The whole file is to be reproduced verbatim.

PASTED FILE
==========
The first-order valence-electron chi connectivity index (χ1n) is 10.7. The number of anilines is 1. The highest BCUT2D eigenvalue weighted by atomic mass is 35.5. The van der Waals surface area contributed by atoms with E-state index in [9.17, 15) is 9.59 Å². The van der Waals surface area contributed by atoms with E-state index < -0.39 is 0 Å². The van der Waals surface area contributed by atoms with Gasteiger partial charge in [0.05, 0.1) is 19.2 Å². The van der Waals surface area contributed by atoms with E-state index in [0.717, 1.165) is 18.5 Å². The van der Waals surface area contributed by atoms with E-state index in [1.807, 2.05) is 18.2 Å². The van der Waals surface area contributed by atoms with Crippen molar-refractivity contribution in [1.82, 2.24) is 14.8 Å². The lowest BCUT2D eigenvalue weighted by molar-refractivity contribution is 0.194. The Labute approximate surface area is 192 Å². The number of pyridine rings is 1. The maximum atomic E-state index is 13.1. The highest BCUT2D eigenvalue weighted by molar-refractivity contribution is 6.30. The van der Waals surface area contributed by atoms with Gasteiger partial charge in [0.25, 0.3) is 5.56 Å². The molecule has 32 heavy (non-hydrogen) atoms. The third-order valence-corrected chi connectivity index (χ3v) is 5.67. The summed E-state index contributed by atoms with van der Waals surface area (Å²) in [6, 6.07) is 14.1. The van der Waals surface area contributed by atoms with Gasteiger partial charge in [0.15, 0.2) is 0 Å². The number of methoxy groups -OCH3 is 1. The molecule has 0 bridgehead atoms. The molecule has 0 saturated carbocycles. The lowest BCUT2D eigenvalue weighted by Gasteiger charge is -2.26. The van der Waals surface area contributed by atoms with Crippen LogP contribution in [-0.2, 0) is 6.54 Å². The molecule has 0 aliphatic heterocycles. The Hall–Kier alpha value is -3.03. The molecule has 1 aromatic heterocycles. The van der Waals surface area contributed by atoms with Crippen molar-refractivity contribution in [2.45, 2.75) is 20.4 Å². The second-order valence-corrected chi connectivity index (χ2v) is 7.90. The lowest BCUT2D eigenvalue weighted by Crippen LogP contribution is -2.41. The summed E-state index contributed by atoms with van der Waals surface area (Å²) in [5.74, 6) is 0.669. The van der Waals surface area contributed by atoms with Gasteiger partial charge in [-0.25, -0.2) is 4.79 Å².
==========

The first-order valence-electron chi connectivity index (χ1n) is 10.7. The number of anilines is 1. The highest BCUT2D eigenvalue weighted by atomic mass is 35.5. The van der Waals surface area contributed by atoms with E-state index in [9.17, 15) is 9.59 Å². The van der Waals surface area contributed by atoms with E-state index < -0.39 is 0 Å². The van der Waals surface area contributed by atoms with Gasteiger partial charge in [0.05, 0.1) is 19.2 Å². The van der Waals surface area contributed by atoms with E-state index in [0.717, 1.165) is 18.5 Å². The van der Waals surface area contributed by atoms with E-state index in [1.807, 2.05) is 18.2 Å². The van der Waals surface area contributed by atoms with Crippen molar-refractivity contribution in [1.82, 2.24) is 14.8 Å². The lowest BCUT2D eigenvalue weighted by molar-refractivity contribution is 0.194. The Labute approximate surface area is 192 Å². The number of pyridine rings is 1. The maximum atomic E-state index is 13.1. The highest BCUT2D eigenvalue weighted by molar-refractivity contribution is 6.30. The van der Waals surface area contributed by atoms with Gasteiger partial charge in [0.25, 0.3) is 5.56 Å². The molecule has 32 heavy (non-hydrogen) atoms. The third-order valence-corrected chi connectivity index (χ3v) is 5.67. The summed E-state index contributed by atoms with van der Waals surface area (Å²) in [6, 6.07) is 14.1. The van der Waals surface area contributed by atoms with Gasteiger partial charge in [0.15, 0.2) is 0 Å². The number of methoxy groups -OCH3 is 1. The molecule has 0 bridgehead atoms. The molecule has 0 saturated carbocycles. The lowest BCUT2D eigenvalue weighted by Gasteiger charge is -2.26. The van der Waals surface area contributed by atoms with Crippen LogP contribution in [-0.2, 0) is 6.54 Å². The molecule has 0 aliphatic heterocycles. The Hall–Kier alpha value is -3.03. The molecule has 1 aromatic heterocycles. The van der Waals surface area contributed by atoms with Crippen molar-refractivity contribution in [2.45, 2.75) is 20.4 Å². The second-order valence-corrected chi connectivity index (χ2v) is 7.90. The lowest BCUT2D eigenvalue weighted by Crippen LogP contribution is -2.41. The summed E-state index contributed by atoms with van der Waals surface area (Å²) in [5.74, 6) is 0.669. The van der Waals surface area contributed by atoms with Gasteiger partial charge in [-0.25, -0.2) is 4.79 Å².